Meth Lab Cleanup
Cleanup Requirements

If you have been issued a Notice of Public Health Nuisance (ten-day letter) regarding your property, the information below will help you understand what is required in order to remediate (cleanup) the property.

If your property has been declared a meth lab by a local authority, it has to be remediated (cleaned) according to the guidelines set by the Minnesota Department of Health.

Testing for meth levels before cleaning is not necessary - Cleanup needs to take place no matter what level of meth you detect in the property.

On this page:

Cleanup Guidance
What is Cleanup
Cleanup Exclusion Criteria

Cleanup Guidance

State statute requires declared meth labs to be remediated (cleaned up) following the Minnesota Department of Health's Clandestine Drug Lab Cleanup Guidance.

Clandestine Drug Lab Cleanup Guidance (PDF: 284KB/63 pages)
This guidance document includes information about identification of a meth lab, recommended cleanup procedures, and meth property testing information. It also includes a way to evaluate whether the residue from meth presents a health hazard in a residence.

The cleanup will need to be carried out by a professional hazardous material cleanup contractor. To find a contractor able to do the work, see MDH's Contractors List.

Clandestine Lab Contractors’ Procedural Report (PDF: 105KB/22 pages)
This report template is a recommended format for contractors to use in order to document the appraisal, cleanup, and testing process. This can be used in full or in part at the discretion of the local authority overseeing the cleanup.

The county official, the property owner, and the hired contractor will all need to be familiar with the contents of the guidance document presented here and the process of the cleanup. For specific information on your responsibilities in the process, please see the following information pages:

What is Cleanup?

Making a former meth lab site safer for habitation requires two basic efforts:

  • Gross chemical removal: This is the process in which law enforcement or a Drug Enforcement Administration contractor removes the obvious dangers from the site. Obvious dangers include containers of chemicals, equipment, and apparatus that could be used to make illegal drugs, drug paraphernalia, and other illegal items. This process does not cleanup or remove chemical spills, stains or residue that could be harmful to inhabitants. A property that has had only a gross chemical removal is not fit for habitation.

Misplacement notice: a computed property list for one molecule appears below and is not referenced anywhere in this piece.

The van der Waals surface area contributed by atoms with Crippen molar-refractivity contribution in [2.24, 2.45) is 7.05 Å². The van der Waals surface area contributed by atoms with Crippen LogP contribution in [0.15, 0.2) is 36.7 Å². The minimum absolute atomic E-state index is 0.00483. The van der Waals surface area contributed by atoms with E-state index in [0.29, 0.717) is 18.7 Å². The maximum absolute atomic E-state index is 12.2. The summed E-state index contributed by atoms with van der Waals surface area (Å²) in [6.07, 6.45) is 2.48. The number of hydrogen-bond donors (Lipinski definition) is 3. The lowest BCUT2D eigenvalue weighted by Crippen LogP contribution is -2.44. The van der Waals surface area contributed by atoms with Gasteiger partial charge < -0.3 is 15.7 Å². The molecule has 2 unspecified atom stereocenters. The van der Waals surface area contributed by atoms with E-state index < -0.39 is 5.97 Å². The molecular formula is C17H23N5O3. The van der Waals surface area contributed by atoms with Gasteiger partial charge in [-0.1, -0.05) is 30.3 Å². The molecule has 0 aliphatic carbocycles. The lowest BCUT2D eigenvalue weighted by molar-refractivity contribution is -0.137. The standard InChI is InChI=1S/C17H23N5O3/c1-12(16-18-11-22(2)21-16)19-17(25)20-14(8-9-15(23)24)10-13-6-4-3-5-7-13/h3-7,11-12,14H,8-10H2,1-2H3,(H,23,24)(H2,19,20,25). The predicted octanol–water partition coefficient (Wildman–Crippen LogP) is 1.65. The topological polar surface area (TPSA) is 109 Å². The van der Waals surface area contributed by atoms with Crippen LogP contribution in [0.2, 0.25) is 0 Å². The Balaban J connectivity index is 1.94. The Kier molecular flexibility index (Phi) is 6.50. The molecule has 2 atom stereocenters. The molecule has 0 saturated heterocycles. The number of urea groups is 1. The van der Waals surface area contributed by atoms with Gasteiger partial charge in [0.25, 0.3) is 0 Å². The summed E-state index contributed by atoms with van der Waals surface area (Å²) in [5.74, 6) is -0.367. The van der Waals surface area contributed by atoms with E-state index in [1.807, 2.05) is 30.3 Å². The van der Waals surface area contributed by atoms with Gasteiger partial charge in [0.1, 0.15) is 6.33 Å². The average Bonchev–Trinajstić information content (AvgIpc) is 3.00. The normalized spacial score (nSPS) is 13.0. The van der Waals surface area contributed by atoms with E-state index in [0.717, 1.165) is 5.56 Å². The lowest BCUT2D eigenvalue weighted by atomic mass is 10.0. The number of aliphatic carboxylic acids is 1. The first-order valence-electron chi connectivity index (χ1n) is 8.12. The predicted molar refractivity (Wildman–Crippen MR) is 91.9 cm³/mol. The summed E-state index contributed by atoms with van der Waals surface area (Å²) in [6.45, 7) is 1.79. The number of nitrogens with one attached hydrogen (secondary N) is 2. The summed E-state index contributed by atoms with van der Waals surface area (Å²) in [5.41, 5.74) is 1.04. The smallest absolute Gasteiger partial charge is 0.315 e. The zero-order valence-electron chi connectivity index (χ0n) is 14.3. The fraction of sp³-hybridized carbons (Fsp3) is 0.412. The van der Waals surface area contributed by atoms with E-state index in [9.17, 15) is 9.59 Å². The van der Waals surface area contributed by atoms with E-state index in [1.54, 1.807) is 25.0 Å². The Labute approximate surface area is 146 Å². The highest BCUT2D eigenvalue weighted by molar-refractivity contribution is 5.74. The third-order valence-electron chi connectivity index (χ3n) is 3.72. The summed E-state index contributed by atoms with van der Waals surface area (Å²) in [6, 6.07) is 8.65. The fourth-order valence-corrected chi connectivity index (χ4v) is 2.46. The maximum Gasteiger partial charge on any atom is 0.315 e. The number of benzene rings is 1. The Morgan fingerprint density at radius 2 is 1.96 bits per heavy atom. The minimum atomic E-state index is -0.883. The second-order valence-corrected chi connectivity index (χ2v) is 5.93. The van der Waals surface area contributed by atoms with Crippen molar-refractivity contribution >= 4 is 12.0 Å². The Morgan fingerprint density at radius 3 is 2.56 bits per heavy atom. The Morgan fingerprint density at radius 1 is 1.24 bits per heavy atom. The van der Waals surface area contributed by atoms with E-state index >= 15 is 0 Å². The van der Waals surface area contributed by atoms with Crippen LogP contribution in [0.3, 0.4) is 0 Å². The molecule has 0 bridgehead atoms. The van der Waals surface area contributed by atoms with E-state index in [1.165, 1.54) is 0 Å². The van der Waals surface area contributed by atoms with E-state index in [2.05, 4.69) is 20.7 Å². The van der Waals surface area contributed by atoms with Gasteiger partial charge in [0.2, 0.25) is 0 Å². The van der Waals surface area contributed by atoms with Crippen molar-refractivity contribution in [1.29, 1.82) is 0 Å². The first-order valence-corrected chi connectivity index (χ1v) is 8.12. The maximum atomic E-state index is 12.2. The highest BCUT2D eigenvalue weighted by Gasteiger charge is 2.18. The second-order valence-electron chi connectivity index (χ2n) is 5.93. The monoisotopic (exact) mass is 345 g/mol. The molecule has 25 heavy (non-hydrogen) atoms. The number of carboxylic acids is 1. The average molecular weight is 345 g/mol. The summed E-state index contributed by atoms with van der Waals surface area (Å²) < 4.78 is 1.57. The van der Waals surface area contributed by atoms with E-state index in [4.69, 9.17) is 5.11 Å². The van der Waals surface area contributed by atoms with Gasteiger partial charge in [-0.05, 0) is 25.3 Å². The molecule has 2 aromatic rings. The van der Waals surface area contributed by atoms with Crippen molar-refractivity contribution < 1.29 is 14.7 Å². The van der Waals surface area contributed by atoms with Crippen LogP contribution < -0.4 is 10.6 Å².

• Remediation: The cleaning of interior structures and, if applicable, the surrounding land, surface waters and groundwater by a contractor: This is the process of removing the residue and waste from the site after the gross chemical removal is done. A property that has been remediated should present minimal health risk to occupants.

Cleanup Exclusion Criteria

Minnesota law requires that any property or portion of a property that has been declared a clandestine lab site be remediated before it can be occupied.

In some situations, there may be reason to think that only a portion of the property is contaminated – such as in multiple-residence property like apartment buildings or on properties that have multiple separate structures on the site. A structure or portion of a structure can be excluded from remediation if a contractor proves the area in question is not contaminated.

Best practice to prove an area is not contaminated includes the following:

  • The area must not have any chemical stains or odors.
  • No materials associated with meth production are present or were found in the area.
  • There must be a logical reason to believe that meth production did not occur in the area.
  • The area must have less than 0.1 μg/100cm2 methamphetamine surface contamination.

Information on exclusion criteria can also be found in the Cleanup Guidance, section V, E. (PDF: 318KB/63 pages)

Updated Thursday, August 21, 2014 at 11:23AM